Hard Times

Hard Times Summary and Analysis of Book II, Chapters 7-12

Chapter Seven: Gunpowder

Mr. Harthouse has been very successful in his teaching job and he is considered to have great promise in the industry. He has been devoting most of his attention to Louisa, however. Louisa is clearly unhappy in her marriage and she re-iterates the question that she posed her father: "What did it matterŠWhat did anything matter." Just as she goes through her life not caring what happens, Harthouse is also ambling through simply because he is, at heart, too lazy to actually engineer any sort of design or plan. He never makes a deliberate plan to seduce Louisa, he simply figures that whatever will happen will happen and at this point, he neither hastens nor prevents an amorous relationship from developing.

After months of study, Harthouse begins to understand Louisa and he makes efforts to make her happy. He realizes that his philosophy will gain little ground with her because he does not care about the issues and she realizes that her life is so incredibly cloistered and detached from the outside world. The only way that Harthouse can make Louisa happy is through Tom and he decides he will take advantage of an opportunity should it present itself.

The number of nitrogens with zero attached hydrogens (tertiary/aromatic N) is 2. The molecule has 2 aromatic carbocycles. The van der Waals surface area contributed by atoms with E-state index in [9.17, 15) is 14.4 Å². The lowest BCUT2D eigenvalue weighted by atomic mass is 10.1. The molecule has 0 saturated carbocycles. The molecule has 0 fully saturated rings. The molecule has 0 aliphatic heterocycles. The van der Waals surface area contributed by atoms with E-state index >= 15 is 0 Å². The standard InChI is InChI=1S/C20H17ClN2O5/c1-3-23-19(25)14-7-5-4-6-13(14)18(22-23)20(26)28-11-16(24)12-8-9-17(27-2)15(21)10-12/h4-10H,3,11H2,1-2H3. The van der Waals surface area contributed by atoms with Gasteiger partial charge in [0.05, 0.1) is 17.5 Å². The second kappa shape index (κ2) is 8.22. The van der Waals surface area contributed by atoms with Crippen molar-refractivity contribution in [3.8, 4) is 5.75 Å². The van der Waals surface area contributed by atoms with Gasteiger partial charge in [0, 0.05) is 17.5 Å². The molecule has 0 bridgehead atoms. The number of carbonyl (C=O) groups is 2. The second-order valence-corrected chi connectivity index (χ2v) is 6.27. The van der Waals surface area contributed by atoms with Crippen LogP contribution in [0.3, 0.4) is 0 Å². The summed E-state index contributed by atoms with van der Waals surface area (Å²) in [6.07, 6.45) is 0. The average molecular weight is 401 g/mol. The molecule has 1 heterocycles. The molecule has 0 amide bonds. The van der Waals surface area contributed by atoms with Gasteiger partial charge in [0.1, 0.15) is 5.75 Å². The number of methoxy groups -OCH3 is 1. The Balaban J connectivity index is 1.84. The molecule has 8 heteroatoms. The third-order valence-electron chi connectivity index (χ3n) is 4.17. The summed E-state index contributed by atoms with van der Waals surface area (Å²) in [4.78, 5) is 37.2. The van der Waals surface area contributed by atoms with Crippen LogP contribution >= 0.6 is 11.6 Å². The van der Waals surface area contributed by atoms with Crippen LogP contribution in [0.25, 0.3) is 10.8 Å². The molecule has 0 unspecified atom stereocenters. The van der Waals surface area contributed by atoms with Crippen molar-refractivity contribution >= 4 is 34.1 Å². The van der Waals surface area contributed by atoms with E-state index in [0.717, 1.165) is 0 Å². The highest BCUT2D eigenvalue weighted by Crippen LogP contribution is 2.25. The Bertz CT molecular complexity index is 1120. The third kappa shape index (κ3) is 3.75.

Mr. Bounderby is increasingly wealthier and he adds to the trappings of his social position with a "snug little estate": a country-house he has bought from a man who went bankrupt. On an occasion, Harthouse finds Louisa alone and in a conversation with her he professes an incredible interest in Tom and in winning her trust, he learns that Tom has borrowed quite a bit of money from Louisa to repay gambling debts. Tom's ungrateful manner and his increasingly reckless lifestyle are both a source of consternation for Louisa. When Harthouse gives Tom a stern talking-to and Tom's behavior slightly improves, Harthouse moves into Louisa's good graces.